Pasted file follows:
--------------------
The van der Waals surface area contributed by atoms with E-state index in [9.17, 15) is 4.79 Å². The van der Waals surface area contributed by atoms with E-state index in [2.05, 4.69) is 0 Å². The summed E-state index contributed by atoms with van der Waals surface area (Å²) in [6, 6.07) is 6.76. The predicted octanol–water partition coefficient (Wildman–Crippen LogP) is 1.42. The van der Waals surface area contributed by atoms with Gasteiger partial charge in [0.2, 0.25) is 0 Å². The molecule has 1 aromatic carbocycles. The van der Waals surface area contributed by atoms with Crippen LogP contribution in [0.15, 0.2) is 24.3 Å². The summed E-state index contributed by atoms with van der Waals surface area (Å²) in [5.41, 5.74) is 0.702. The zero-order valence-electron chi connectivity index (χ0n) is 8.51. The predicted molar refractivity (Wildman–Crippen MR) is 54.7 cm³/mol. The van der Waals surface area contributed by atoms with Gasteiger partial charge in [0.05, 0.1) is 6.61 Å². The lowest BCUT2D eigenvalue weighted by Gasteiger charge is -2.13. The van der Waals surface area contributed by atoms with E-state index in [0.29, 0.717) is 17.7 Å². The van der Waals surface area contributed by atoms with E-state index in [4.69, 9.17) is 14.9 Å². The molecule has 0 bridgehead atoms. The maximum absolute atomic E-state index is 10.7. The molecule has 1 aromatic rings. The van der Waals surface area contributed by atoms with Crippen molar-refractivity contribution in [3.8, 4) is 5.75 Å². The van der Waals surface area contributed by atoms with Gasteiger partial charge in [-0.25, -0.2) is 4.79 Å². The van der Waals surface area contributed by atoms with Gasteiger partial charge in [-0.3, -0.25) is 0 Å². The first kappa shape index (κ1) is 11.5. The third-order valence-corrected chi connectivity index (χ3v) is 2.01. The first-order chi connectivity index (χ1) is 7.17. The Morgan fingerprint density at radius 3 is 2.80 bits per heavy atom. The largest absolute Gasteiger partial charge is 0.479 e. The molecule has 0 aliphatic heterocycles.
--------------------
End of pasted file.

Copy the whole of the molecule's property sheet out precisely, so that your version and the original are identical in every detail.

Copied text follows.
The van der Waals surface area contributed by atoms with E-state index in [9.17, 15) is 4.79 Å². The van der Waals surface area contributed by atoms with E-state index in [2.05, 4.69) is 0 Å². The summed E-state index contributed by atoms with van der Waals surface area (Å²) in [6, 6.07) is 6.76. The predicted octanol–water partition coefficient (Wildman–Crippen LogP) is 1.42. The van der Waals surface area contributed by atoms with Gasteiger partial charge in [0.2, 0.25) is 0 Å². The molecule has 1 aromatic carbocycles. The van der Waals surface area contributed by atoms with Crippen LogP contribution in [0.15, 0.2) is 24.3 Å². The summed E-state index contributed by atoms with van der Waals surface area (Å²) in [5.41, 5.74) is 0.702. The zero-order valence-electron chi connectivity index (χ0n) is 8.51. The predicted molar refractivity (Wildman–Crippen MR) is 54.7 cm³/mol. The van der Waals surface area contributed by atoms with Gasteiger partial charge in [0.05, 0.1) is 6.61 Å². The lowest BCUT2D eigenvalue weighted by Gasteiger charge is -2.13. The van der Waals surface area contributed by atoms with E-state index in [0.29, 0.717) is 17.7 Å². The van der Waals surface area contributed by atoms with E-state index in [4.69, 9.17) is 14.9 Å². The molecule has 0 bridgehead atoms. The maximum absolute atomic E-state index is 10.7. The molecule has 1 aromatic rings. The van der Waals surface area contributed by atoms with Crippen molar-refractivity contribution in [3.8, 4) is 5.75 Å². The van der Waals surface area contributed by atoms with Gasteiger partial charge in [-0.25, -0.2) is 4.79 Å². The van der Waals surface area contributed by atoms with Gasteiger partial charge in [-0.3, -0.25) is 0 Å². The first kappa shape index (κ1) is 11.5. The third-order valence-corrected chi connectivity index (χ3v) is 2.01. The first-order chi connectivity index (χ1) is 7.17. The Morgan fingerprint density at radius 3 is 2.80 bits per heavy atom. The largest absolute Gasteiger partial charge is 0.479 e. The molecule has 0 aliphatic heterocycles.